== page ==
Planning? What I try to do is make sure to remember to put my dog and my guitar in the car, and then I try to have a general idea of where the show is supposed to be that night. That pretty much describes my current level of planning for shows. Right now I’m just playing a couple little hidden shows, mostly to scrape off the rust, and to encourage my fellow adults to get off our comfortable couches and our lard-like asses, and get out and change our molecules by paying attention to someone else’s ideas for once.

From Surprise (1989):
“Almost Magic”
“Sphinx”

You do seem intent on bringing people together these days. I heard you were running for Justice of the Peace back in Vermont. How did that turn out?
I lost, by one lousy vote [out of about 420 cast]. I was on the ballot with Mr. Obama –

And you were running as a Republican?
What? How could you say that?

I was just trying to give you an excuse for losing.
No. Don’t ever say anything like that again. Anyway, it was not a disappointment, because I lost to a great man. His name is Wayne Granquist, and he was an advisor to Howard Dean. He runs our City Council meetings. He’s a great, eloquent man. If I had to lose to someone, I’m glad it was Wayne. But I’ll run again – I’ll get you next time, Wayne Granquist! [derisively] One vote! I’m not bitter … much.

Why did you run in the first place?
I’m a very civic-minded person – did you know I’m constable of my little town? Mostly I run around rescuing animals. But I was asked two years ago to fly from Vermont to California and officiate at my friends’ wedding — the ‘Alaska pipeline of rock,’ TrueTone Dave Jenkins [owner of the L.A. instrument shop TrueTone Music], and Cynthia Overstreet. We had the most fun time — it was just what you’d want a wedding to be. That got me thinking about how much I love the process, so I ran for Justice of the Peace and got my Universal Life ministry card, which anyone can get.

You could use your song “Marry Me” [from Pink Velour] to advertise your services. You could promise to sing it at every wedding you perform.
I wrote that song on the way to a wedding. It was four days after 9/11. I had literally just escaped New York at 11 o’clock the night before [the attack], and driven overnight up to Vermont. I had been house-sitting for some friends who lived a couple blocks from the twin towers! I’m blind as a bat at night, but I drove through the night anyway, and I’m glad I did.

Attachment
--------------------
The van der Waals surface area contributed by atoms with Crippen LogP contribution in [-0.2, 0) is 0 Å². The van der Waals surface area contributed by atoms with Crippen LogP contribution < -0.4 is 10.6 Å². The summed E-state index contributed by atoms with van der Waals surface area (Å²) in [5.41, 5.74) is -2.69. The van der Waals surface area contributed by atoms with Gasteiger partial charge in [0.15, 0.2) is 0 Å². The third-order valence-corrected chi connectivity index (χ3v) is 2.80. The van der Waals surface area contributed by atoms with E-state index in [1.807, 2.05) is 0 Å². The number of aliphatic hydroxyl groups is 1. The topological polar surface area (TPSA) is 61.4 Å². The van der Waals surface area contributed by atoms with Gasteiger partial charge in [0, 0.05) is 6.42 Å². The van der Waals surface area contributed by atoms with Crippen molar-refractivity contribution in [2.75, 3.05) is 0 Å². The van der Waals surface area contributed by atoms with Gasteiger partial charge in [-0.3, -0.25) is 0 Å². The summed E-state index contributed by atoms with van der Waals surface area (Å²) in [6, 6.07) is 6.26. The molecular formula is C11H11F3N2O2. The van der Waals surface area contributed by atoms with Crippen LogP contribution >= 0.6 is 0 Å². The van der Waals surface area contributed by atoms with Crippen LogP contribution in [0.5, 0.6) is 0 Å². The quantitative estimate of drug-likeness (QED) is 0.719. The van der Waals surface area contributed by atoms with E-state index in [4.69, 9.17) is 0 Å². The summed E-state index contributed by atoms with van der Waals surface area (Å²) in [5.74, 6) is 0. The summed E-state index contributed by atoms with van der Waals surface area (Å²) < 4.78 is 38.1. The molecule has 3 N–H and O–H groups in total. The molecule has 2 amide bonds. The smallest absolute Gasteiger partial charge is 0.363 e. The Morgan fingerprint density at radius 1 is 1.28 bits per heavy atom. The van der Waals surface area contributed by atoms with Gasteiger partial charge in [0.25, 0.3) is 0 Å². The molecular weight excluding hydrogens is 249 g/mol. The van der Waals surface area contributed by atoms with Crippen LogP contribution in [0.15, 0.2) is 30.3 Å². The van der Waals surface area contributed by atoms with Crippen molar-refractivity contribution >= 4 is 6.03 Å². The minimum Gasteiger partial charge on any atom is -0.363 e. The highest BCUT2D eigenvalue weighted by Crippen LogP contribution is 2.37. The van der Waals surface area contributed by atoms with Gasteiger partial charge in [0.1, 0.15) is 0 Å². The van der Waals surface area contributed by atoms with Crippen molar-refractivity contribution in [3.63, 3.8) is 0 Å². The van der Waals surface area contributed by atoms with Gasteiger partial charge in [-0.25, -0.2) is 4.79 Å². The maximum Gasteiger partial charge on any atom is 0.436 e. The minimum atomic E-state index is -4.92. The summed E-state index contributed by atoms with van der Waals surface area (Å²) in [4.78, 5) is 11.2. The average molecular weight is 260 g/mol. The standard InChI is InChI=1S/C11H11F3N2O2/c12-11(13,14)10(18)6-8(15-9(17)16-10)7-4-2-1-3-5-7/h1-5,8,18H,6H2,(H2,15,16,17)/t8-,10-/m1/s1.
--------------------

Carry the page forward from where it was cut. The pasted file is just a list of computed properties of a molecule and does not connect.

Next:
So, four days later I was compelled to sing at the wedding of my friends, [the authors] Mary Gaitskill and Peter Trachtenberg. They wanted me to sing a certain Lou Reed song. I didn’t even want to leave my house. But I drove down the Taconic Parkway at 85 miles an hour, and I wrote “Marry Me” on the directions to the wedding. At a certain point, the song and the directions just went fffwwwttttt! out the window! And I thought, Oh my God, I don’t even know where this wedding is! I only knew it was in the town of Red Hook [along the Hudson River north of NYC], so I got into town and started asking people if they knew of any weddings that were happening that day.

M. Ramirez PhotoI finally found the place, and I remember being at the bottom of a mile-long driveway and running and running with my guitar case, and I got there just in time to hear them say, “I do.” Then they turned around, and Mary Gaitskill, who’s a fierce little customer, glared at me. And when they walked up the aisle they were growling at each other like little bears — they’re creaturely, it was wonderful and charming — and then she looked at me and growled, “Where were you?” And I said, “Hey, little bear cub, it’s your wedding day! Get happy! I’ll talk to you about it later.”

And so, during the cake-eating and champagne-drinking part of the reception I sang an a cappella version of this brand-new song, and everybody seemed to enjoy it — some people told me it’s the funnest wedding song they’ve ever heard. But guess what? The fierce little bride in her little goth wedding dress, growling – we had a little quiet moment off to the side, and she asked me, “What happened to the Lou Reed song?” I said, “Mary, I wrote you a song on your wedding day, on the way to your wedding, for two writers I love very much. I thought you would like that!” And she said, “Well, I didn’t. I didn’t like it that much.” She’s a tough cookie.

From War and Peace (1996):
“Million Miles”
“All Things Change”

So, now you’re thinking of abandoning the Northeast and moving back to L.A. Why?
I love this town. I miss this town like a phantom limb — like all my limbs were phantom limbs. People deride it, but I just say to them, “If you can’t come here, of all places, and have a good time, then you should have left whatever crap you brought with you back home.”

Vermont is a very important factor. I have a little tiny house, a cocktail shack in the woods. My father built it when I was 5, and I have cocktail parties. I’m like Snow White, but 30 years older — I have cocktail parties, and deer and bears and all the dogs from miles around come to my house. Little woodland creatures.

I lived in Vermont as a kid. My dad [the film and TV actor Jack Straw] was an innkeeper — he got disenchanted with showbiz, so he spent the ’60s running a little entertainment hotspot, a tiny country inn in Vermont. He was the innkeeper and the chef and the entertainment. I was the bartender, starting when I was about 5 years old. I can mix you a fine, delectable cocktail. I can remember serving Carol Burnett once, when I was about 7. It was New Year’s Eve. My dad told me who she was, and I remember looking up at her, and I said, “What’ll it be, Carol? What’s your pleasure, ma’am? My dad tells me you’re very funny.” I’m pretty sure I made her a nice martini, with olives and a twist.

When did you move back, and why?